“≡, ∀, Let, :=“
The usage of the identity as a defining operator made me fret a lot in a sort of vague, worried way, where I couldn’t really explain why I hated the concept so much. Personally, if I were to define a function, I would either say “Let y = x“, “Let y = x, ∀x” or “y := x“. (I think this might be a difference between physicsy maths, which (I imagine) is quite calculation heavy, and pure maths, which is often very wordy, but I’m just hypothesising). ‘∀’, by the way, means “for all“, and ‘:=’ is the defining operator, though I’m not sure how widely its used. The distinction between all of these symbols is a bit of a grey area. I can’t imagine replacing the identity with any of these, for the simple reason that, in my opinion, an identity is something that transcends your current problem or line of reasoning. For example, you can start a question by saying “let x = 1“, and for the rest of the question, every x is also 1. But once you finish the question, x is no longer 1 – you cannot then start the next question taking x to be 1 as well. However, cos²x + sin²x is always 1, no matter what question you’re doing.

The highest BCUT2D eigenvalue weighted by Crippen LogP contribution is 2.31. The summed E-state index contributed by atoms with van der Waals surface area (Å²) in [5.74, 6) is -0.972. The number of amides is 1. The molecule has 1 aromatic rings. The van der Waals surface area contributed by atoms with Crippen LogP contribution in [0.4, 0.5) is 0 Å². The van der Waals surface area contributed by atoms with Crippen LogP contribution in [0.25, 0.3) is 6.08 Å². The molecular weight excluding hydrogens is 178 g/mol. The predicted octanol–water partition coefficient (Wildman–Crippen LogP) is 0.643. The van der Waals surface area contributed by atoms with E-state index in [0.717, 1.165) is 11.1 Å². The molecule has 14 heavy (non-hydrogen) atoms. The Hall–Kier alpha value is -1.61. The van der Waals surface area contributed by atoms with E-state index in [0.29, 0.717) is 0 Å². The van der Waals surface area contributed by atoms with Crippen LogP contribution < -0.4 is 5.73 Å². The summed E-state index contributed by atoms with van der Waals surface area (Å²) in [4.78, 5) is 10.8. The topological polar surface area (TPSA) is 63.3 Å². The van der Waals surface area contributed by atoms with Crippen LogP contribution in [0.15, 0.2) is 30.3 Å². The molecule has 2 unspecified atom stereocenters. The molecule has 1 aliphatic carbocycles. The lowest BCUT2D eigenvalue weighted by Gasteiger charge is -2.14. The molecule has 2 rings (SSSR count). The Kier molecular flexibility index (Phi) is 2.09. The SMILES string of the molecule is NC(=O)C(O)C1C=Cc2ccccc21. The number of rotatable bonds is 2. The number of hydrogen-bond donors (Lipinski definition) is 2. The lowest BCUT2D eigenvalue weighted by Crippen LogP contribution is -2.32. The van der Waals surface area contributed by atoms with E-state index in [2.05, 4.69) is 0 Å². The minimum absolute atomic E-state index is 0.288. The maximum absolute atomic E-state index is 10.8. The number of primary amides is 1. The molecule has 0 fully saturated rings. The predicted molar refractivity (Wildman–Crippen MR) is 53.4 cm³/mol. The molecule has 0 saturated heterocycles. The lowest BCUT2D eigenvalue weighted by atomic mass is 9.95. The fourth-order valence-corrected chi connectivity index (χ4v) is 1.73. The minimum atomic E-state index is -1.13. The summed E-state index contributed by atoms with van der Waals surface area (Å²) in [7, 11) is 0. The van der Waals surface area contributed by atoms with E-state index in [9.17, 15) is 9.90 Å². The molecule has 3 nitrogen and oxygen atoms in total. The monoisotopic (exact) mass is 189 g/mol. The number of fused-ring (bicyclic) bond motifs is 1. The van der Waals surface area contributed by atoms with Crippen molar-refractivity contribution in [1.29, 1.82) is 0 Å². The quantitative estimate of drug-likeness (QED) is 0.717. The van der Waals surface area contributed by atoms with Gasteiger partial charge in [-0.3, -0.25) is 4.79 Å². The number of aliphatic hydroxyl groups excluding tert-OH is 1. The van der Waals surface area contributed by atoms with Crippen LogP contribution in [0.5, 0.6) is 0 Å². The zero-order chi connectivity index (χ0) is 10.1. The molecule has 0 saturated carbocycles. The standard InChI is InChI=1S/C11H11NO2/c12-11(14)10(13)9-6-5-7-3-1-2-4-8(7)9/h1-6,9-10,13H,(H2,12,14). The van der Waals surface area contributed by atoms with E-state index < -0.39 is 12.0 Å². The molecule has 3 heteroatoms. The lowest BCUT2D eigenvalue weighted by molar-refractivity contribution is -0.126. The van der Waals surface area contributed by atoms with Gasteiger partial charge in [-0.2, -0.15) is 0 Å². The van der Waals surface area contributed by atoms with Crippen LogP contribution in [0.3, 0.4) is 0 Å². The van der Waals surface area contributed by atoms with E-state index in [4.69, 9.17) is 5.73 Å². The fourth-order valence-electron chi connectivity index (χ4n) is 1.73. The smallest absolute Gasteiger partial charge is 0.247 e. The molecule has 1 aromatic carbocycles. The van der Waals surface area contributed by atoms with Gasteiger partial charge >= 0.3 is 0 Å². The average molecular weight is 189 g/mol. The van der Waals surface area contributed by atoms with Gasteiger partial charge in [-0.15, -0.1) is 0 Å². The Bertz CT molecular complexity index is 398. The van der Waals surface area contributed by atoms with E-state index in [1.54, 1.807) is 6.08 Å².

“0 ≡ 0“